“On Sunday, by a little maneuvering, I managed to get the crew to go off on a trout-fishing expedition, and under pretext of grinding-in her chronically leaky throttle, I took off her dome-cover and looked in; there was nothing in sight.
“I was afraid that the cooking of two months or more had destroyed the canvas bags; then again the heavy deposit of scale might have cemented the bags to the flues. In either case, rough handling would send the dust to the bottom of the boiler, making it difficult if not impossible to recover; and worse yet, manifest itself sometime and give me dead away.
“I concluded to go at the matter right, and after two hours of hard work, managed to get the upright throttle-pipe out of the dome. I drew her water down below the flue-line, and though it was tolerably warm, I got in.
“Both of my surmises were partially correct; the canvas was rotted, in a measure, and the bags were fastened to the flues. The dust had been put up in buckskin bags, first, and these had been put into shot-sacks; the buckskin was shrunken but intact. I took a good look around, before I dared take the treasure into the sunlight; but the coast was clear, and inside of an hour they were locked in my clothes-box, and the cover was on the kettle again and I was pumping her up by hand.
“I was afraid something would happen to me or the engine, so I buried the packages in a bunch of willows near the track.
“It must have been two weeks after this that a mover’s wagon stopped near the creek within half a mile of the track, and hobbled horses soon began to ‘rustle’ grass, and the smoke of a camp-fire hunted the clouds.
“We saw this sort of thing often, and I didn’t any more than glance at it; but after supper I sauntered down by the engine, smoking and thinking of Rachel Rokesby, when I noticed a woman walking towards me, pail in hand.
“She had on a sunbonnet that hid her face and she got within ten feet of me before she spoke — she asked for a pail of drinking-water from the tank — the creek was muddy from a recent rain.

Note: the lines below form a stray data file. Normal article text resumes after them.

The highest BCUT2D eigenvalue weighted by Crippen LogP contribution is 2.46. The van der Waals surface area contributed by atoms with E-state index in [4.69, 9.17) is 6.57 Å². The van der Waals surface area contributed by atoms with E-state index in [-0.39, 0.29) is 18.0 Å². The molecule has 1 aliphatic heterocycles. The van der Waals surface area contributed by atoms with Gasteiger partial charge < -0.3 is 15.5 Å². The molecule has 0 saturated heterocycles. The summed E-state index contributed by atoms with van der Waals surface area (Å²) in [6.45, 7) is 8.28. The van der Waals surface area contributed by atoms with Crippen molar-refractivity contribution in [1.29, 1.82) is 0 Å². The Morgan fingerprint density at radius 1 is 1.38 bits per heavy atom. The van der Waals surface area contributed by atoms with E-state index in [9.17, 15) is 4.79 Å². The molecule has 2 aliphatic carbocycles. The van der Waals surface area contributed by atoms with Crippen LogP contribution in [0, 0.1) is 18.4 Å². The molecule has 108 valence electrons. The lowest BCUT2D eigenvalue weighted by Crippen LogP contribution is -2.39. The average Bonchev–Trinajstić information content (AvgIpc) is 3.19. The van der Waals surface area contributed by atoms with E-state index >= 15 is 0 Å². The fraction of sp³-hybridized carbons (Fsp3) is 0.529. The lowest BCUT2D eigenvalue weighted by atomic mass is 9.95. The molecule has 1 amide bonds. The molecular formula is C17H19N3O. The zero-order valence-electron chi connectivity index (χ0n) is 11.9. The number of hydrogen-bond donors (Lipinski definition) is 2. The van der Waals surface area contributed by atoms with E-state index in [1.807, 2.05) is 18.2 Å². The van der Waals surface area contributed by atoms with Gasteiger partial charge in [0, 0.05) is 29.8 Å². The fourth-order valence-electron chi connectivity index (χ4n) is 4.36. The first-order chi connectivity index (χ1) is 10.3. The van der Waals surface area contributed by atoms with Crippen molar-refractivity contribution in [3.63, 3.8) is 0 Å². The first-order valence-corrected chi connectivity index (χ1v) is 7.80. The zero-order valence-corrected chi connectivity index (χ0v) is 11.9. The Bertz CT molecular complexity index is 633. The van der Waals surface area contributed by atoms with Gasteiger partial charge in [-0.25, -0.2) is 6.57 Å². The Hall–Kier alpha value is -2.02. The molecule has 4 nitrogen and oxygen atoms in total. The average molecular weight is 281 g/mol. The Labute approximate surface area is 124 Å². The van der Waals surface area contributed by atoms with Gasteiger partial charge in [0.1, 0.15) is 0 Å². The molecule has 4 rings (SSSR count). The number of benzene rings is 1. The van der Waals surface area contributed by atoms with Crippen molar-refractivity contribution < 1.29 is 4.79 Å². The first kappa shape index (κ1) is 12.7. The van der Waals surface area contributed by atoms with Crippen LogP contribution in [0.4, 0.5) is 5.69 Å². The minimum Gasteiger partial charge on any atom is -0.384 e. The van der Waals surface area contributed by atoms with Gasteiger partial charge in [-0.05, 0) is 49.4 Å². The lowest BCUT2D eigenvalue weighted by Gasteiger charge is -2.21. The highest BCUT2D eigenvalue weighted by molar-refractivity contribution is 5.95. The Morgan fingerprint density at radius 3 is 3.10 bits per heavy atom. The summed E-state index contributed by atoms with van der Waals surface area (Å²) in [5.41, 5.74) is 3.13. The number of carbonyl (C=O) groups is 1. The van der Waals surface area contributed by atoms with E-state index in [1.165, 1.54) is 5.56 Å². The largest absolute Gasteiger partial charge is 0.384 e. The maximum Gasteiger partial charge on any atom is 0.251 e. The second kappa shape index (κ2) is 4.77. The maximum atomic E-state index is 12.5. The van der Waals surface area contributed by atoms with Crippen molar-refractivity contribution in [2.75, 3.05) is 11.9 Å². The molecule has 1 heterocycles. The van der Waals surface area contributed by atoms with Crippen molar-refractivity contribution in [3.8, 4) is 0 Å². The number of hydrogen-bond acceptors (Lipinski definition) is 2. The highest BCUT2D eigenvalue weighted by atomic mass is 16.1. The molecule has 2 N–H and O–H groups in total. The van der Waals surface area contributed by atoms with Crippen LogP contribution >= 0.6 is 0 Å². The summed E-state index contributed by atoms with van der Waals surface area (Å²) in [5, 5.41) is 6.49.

“Just as soon as she spoke, I knew it was Rachel, but I controlled myself, for others were within hearing. I walked with her to the engine and got the water; I purposely drew the pail full, which she promptly spilled, and I offered to carry it for her.
“The crew watched us walk away and I heard some of them mention ‘mash,’ but I didn’t care, I wanted a word with my girl.
“When we were out of earshot, she asked without looking up:
“‘Well, old coolness, are you all right?’
“‘You bet! darling.’
“‘Papa has sold out his half and we are going away for good. I think if we get rid of the dust without trouble, we may go to England. Just as soon as all is safe, you shall hear from me; can’t you trust me, Joe?’
“‘Yes, Rachel, darling; now and forever.’
“‘Where’s the gold?’
“‘Within one hundred feet of you, in those willows; when it is dark, I will go and get it and put it on that stump by the big tree; go then and get it. But where will you put it?’
“‘I’m going to pack it in the bottom of a jar of butter.’
“‘Good idea, little girl! I think you’d make a good thief yourself. How’s my friend, Sanson?’
“‘He’s gone to Mexico; says yet that papa robbed him, but he knows as well as you or I that all his bluster was because he only found half that he expected; I pride myself on getting ahead of a wicked man once, thanks to our hero, by the name of Hogg.’